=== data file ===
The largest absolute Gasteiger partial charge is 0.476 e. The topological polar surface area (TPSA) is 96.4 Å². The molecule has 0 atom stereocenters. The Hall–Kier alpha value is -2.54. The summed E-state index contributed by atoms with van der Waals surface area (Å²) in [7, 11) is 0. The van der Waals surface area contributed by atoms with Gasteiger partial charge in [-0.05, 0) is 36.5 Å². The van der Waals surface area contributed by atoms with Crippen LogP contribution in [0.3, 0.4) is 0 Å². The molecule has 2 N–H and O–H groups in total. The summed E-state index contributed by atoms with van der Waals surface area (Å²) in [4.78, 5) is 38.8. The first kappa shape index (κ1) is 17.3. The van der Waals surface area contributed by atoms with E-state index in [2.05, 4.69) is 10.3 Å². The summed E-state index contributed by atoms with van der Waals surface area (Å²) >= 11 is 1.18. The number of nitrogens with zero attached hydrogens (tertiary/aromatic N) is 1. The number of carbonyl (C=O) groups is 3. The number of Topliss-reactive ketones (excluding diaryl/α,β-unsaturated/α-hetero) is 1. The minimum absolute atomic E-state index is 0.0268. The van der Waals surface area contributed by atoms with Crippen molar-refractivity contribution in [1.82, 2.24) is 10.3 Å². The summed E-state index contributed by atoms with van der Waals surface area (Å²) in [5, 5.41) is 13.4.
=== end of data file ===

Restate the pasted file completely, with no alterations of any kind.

The largest absolute Gasteiger partial charge is 0.476 e. The topological polar surface area (TPSA) is 96.4 Å². The molecule has 0 atom stereocenters. The Hall–Kier alpha value is -2.54. The summed E-state index contributed by atoms with van der Waals surface area (Å²) in [7, 11) is 0. The van der Waals surface area contributed by atoms with Gasteiger partial charge in [-0.05, 0) is 36.5 Å². The van der Waals surface area contributed by atoms with Crippen LogP contribution in [0.3, 0.4) is 0 Å². The molecule has 2 N–H and O–H groups in total. The summed E-state index contributed by atoms with van der Waals surface area (Å²) in [4.78, 5) is 38.8. The first kappa shape index (κ1) is 17.3. The van der Waals surface area contributed by atoms with E-state index in [2.05, 4.69) is 10.3 Å². The summed E-state index contributed by atoms with van der Waals surface area (Å²) >= 11 is 1.18. The number of nitrogens with zero attached hydrogens (tertiary/aromatic N) is 1. The number of carbonyl (C=O) groups is 3. The number of Topliss-reactive ketones (excluding diaryl/α,β-unsaturated/α-hetero) is 1. The minimum absolute atomic E-state index is 0.0268. The van der Waals surface area contributed by atoms with Crippen molar-refractivity contribution in [1.82, 2.24) is 10.3 Å². The summed E-state index contributed by atoms with van der Waals surface area (Å²) in [5, 5.41) is 13.4.